TWO things really set me on edge at the weekend.
One was Sinn Féin and that rag-tag group that calls itself the United Left Alliance.
The other was Leinster Rugby.
My wife is a mad rugby fan. Munster of course, first and foremost. She’ll cheer any Irish team, but she’ll pray for Munster. So I thought, a couple of months ago, that a pair of tickets to the Heineken Cup Final would make a great birthday present for her. I bought them secretly before the pool stages were over, but even then it looked a good bet that there’d be an Irish presence in the final.
Although her birthday isn’t until later in the week, I wanted to give them to her after the semis, so she would have ample time to reflect on who she might bring with her. (She’s free to bring anyone she likes, of course, but I have the plane tickets!)
Although our hearts were broken when Munster didn’t make it through, there was the consolation after Saturday that at least one Irish team would be there. But would Brian O’Driscoll, Jonny Sexton and Rob Kearney be joining them? What a gut-wrenching experience that was, watching their titanic struggle with the tickets to the final in my pocket. Of course they had no way of knowing how much I had riding on the outcome, but they sure put me through it. I don’t think I’ll ever forget that last five minutes! Now at least we know for sure that we’re in for a hell of a final — and my wife (at least!) will be there. Two teams who hate to lose, and are impossible to beat. They’ll play with pride, passion and skill, and there will be nothing left out there when it’s over.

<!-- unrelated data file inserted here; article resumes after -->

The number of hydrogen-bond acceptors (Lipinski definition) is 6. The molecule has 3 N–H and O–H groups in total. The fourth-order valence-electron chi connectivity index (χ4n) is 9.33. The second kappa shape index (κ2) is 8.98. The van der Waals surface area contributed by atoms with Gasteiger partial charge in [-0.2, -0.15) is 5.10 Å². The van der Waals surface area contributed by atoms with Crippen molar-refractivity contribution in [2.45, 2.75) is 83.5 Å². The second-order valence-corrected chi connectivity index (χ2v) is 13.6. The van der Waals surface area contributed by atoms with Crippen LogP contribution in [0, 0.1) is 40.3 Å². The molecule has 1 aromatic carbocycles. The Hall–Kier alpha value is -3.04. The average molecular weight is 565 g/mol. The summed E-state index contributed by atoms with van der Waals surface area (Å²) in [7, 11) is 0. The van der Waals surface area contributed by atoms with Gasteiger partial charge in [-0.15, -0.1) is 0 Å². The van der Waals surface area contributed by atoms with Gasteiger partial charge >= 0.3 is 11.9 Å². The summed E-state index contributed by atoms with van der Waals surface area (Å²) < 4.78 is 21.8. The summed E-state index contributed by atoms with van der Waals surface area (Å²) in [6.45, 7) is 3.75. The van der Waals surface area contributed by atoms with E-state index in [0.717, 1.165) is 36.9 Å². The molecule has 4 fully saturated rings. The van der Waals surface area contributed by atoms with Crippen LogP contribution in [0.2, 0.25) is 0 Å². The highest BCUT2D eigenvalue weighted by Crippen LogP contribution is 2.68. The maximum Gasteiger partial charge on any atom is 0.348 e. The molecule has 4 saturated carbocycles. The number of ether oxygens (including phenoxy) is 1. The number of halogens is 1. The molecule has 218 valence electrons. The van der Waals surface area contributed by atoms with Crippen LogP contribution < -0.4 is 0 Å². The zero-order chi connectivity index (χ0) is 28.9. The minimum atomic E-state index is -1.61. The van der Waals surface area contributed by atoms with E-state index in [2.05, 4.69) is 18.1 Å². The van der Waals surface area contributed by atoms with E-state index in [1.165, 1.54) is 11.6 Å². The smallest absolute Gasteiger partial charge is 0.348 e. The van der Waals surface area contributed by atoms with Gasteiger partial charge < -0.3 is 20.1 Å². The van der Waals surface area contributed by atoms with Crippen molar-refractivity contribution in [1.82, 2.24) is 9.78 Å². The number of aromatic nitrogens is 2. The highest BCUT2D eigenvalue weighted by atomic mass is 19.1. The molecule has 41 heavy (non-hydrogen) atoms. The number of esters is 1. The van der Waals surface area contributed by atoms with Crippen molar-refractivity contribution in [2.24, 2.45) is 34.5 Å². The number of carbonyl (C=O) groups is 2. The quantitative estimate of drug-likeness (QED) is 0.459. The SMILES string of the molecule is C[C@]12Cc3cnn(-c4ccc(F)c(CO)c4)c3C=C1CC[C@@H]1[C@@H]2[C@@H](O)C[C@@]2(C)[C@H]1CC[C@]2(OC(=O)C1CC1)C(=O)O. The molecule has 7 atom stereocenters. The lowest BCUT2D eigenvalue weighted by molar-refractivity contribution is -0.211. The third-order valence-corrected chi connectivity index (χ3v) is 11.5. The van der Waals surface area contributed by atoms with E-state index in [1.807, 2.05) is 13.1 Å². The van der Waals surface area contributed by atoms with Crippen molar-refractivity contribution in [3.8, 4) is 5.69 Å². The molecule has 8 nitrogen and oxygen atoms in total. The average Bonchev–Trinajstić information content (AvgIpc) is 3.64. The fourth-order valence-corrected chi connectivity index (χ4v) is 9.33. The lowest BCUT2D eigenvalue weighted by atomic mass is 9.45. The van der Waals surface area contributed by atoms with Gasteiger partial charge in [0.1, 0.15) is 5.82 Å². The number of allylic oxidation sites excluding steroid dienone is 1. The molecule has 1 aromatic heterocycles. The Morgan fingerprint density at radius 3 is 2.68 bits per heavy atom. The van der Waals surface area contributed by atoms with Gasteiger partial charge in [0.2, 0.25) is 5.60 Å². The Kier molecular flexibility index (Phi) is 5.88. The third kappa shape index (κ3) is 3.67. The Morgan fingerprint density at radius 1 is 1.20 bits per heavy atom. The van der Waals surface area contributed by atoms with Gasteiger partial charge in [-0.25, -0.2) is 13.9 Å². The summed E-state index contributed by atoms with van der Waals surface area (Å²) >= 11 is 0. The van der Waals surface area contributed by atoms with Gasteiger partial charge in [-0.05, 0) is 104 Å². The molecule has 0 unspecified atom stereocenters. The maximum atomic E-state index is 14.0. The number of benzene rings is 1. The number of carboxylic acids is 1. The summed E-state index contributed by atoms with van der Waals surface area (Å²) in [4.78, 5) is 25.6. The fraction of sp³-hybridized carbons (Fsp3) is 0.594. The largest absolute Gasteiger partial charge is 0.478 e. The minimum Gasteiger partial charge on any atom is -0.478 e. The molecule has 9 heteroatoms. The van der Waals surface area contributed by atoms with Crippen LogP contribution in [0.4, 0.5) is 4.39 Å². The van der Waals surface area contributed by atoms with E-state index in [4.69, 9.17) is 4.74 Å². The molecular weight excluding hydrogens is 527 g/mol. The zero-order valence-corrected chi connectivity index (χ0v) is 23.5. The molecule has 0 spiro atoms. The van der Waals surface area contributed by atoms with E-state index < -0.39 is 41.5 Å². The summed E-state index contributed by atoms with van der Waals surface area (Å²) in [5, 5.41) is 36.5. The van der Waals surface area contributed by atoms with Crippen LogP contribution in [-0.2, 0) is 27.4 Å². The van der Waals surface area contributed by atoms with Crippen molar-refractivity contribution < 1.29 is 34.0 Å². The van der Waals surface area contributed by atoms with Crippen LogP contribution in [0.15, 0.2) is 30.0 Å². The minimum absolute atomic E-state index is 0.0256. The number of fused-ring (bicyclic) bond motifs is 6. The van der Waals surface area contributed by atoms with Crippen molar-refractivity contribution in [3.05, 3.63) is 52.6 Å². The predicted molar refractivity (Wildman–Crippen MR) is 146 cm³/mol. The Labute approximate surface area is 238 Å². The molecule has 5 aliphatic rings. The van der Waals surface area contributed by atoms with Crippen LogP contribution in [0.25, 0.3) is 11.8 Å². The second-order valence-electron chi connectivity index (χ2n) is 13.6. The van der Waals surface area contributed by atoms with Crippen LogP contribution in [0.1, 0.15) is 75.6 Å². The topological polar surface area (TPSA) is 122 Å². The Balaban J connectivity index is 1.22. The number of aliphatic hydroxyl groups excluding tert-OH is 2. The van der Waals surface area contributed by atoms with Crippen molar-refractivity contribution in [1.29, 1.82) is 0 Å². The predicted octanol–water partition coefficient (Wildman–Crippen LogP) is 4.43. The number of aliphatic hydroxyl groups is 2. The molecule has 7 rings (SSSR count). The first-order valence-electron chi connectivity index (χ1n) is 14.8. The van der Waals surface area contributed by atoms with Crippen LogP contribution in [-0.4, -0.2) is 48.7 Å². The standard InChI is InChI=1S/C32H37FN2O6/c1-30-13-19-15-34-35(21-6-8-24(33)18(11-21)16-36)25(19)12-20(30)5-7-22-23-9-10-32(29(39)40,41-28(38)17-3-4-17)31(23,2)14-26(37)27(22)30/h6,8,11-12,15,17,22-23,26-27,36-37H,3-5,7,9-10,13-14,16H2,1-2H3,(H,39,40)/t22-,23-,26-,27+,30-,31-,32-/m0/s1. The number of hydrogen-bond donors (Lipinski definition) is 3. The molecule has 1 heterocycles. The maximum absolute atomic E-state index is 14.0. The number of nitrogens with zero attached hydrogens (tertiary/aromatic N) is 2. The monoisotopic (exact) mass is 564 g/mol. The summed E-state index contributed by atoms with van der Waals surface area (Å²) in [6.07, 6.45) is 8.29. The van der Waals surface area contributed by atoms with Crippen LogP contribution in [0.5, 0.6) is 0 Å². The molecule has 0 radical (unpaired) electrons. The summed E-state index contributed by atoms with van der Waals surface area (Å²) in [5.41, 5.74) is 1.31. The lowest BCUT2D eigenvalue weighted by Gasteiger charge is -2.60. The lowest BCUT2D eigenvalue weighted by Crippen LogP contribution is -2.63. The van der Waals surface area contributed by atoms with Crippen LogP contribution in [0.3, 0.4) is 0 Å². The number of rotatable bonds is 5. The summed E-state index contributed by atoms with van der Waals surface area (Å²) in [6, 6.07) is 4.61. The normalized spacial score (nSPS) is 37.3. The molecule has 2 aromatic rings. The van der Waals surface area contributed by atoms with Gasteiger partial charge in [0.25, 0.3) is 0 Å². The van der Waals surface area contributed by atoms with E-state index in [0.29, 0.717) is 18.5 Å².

It’s already clear that the next month in Ireland is going to need another campaign that’s fought with pride, passion and skill. The referendum on the Fiscal Compact Treaty will go down to the wire, and it’s going to take a real show of self-confidence to secure the Yes vote we need. The Government has chosen wisely in putting Joan Burton and Simon Coveney in charge of their joint campaign, and they will need to be backed up by the best debaters they have.
It’s clear that the opposition are prepared to stop at very little. All through the weekend we were treated to an extraordinary message from Sinn Féin. We don’t need to worry about excluding ourselves from European support if we vote No, apparently. The IMF will bail us out.
The IMF??? Are you serious? Do you remember what the words Sinn Féin stand for? We ourselves. Us, able to stand on our own feet. Proud of our heritage, committed to our history, dedicated to the principle of self-determination. And if that doesn’t work, we can rely on the IMF.
Even if it were true, and it isn’t, wouldn’t you have thought that Sinn Féin would be the last organisation in the world to be telling us to spurn our European membership so we could rely on the crumbs from the IMF table? Our last Government, having destroyed the economy, negotiated a pretty terrible deal from the troika, and it has fallen to the present Government to try to inch us away from that.
But the IMF, throughout its history, has never offered to support a member of the EU on its own. And in those situations where it has got involved, it doesn’t negotiate terms — it imposes them.
Before he won the Nobel Prize for Economics, Joseph Stiglitz wrote this about the IMF: “The IMF likes to go about its business without outsiders asking too many questions. In theory, the fund supports democratic institutions in the nations it assists. In practice, it undermines the democratic process by imposing policies.